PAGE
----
He was slowly drowning - in shame and guilt for the way he treated Ceridwen for the possibly last time they had seen each other, calling her property and not allowing her to get near him, in pain and self-misery for losing the only woman he would ever love to another man, and finally, in anger and fury for the unfairness of the world and of Lord Jervis.
He had no reason to live anymore and just wanted to let go and let the stream carry him away - it did not matter to where.
Finally, his behaviour became so extreme that even the devoted Ryan who had stuck by him despite his apathy had had enough. One evening, as they were having their weekly Strategy lesson and Gawain was obviously out of sorts, not bothering too much with listening to what the boy was trying to say, Ryan slammed his fist on the table, his eyes burning.
"Are you regretting your decision to do as the Lord Commander asked?"
His sharp question startled Gawain so much that for the first time in three weeks he actually focused on his charge instead of simply glancing over him. "What?"
"I asked - are you regretting your decision to do as the Lord Commander asked and teach me?"
"Why would I do that?" he asked in befuddlement. "I would never take back that decision."
"Then why are you acting as though I am a burden to you and that our lessons together are nothing but a repulsive duty that you must do and wish to discard as soon as possible?" Ryan's face was dark and angry as Gawain had never seen it before. The young boy was always cheerful and optimistic. No matter what happened - rain or shine, numerous bruises or shouting swordsmasters, Ryan always had a grin splitting his face from ear to ear. This time, however, he was angry - and more than that. He was furious. That expression did not sit well with his normally cheery complexion. This, more than anything, startled him awake after three weeks of not caring about anything.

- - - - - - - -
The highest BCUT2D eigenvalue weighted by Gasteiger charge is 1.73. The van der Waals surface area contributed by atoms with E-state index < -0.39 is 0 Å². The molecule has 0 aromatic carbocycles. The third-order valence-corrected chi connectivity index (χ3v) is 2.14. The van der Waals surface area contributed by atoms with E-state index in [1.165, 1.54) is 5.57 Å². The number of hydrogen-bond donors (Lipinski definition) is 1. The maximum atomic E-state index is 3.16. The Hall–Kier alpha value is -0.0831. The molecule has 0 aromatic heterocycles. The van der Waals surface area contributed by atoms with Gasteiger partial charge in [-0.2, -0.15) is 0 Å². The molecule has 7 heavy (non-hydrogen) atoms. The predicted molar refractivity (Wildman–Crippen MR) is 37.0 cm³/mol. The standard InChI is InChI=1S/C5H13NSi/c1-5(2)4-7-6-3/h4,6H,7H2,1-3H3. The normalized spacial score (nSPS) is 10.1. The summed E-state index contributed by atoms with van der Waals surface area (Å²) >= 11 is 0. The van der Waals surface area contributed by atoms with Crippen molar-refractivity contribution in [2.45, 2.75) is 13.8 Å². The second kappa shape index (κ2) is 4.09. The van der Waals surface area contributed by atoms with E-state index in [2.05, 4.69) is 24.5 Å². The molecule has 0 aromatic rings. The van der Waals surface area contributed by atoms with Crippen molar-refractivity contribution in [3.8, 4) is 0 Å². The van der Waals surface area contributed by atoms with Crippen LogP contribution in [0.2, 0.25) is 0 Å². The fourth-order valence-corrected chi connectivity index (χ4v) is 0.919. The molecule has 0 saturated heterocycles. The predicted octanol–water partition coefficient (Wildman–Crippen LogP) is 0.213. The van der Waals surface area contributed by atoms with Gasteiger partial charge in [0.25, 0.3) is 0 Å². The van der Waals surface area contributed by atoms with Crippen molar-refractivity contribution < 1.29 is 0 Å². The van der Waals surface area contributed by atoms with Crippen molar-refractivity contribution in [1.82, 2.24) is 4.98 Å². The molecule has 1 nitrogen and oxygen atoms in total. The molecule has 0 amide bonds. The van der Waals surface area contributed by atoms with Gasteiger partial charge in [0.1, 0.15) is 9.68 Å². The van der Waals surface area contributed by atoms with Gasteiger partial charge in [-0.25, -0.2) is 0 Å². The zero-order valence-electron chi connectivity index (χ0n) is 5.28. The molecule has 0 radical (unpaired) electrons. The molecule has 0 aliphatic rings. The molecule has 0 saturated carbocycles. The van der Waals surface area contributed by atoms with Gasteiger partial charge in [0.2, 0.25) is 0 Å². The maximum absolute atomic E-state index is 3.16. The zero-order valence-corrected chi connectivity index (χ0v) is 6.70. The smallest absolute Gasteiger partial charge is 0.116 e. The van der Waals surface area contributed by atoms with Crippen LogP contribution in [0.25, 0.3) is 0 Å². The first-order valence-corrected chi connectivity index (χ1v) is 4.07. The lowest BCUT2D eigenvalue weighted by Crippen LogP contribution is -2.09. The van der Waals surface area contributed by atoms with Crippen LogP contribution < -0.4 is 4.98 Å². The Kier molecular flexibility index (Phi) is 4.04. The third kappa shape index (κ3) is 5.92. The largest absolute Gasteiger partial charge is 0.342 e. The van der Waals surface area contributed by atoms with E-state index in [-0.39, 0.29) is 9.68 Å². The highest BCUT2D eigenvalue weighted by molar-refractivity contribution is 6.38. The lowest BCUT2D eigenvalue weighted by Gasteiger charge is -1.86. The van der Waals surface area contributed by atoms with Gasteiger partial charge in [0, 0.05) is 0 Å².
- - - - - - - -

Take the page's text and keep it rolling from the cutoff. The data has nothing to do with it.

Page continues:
"What do you mean?"
"What do I mean?" he suddenly sounded more exasperated than angry. "You've been so absorbed in your own grief to notice anything around you. Everyone can see it. This business with your lady is eating you from inside and it's ruining you. You have to do something about it."
"And what can I do?" Gawain burst, angry that a child that young thought himself more knowledgeable in the love and heartache departments than he and showing real emotion once again, something he vowed to himself would never happen. "Her father would not allow me to marry her. Once he has declared it - I have nothing to do about it. I may have been able to try and persuade him, but he has already made contract with another lord to marry Ceridwen off to his son! There's nothing left for me to do! Nothing - do you hear!"
"You love her, don't you?" Ryan asked unfazed, his hazel eyes serious.
Gawain gave him a look that he thought would convey his answer, but Ryan stubbornly waited for a verbal reply. Finally he gave up. "Yes, Ryan. I do love her very much. I would die for her if she needed me to do so."
"That's very noble of you," Ryan said with an impish cast to his eyes, "but I do believe she would prefer having you intact for the wedding night."
Before Gawain could proceed to strangle his young protégé (though by Ryan's remark he found himself wondering how an eleven-year-old child even knew of such matters), Ryan ran out of reach, nimble as a mouse, and from the safety of distance called "If you love her so much, you great fool, then marry her no matter what her father says! Rules were made to be broken!"
Though he practically slaved Ryan around for the next week or so for his impudence, Gawain had to admit that the boy's words stuck.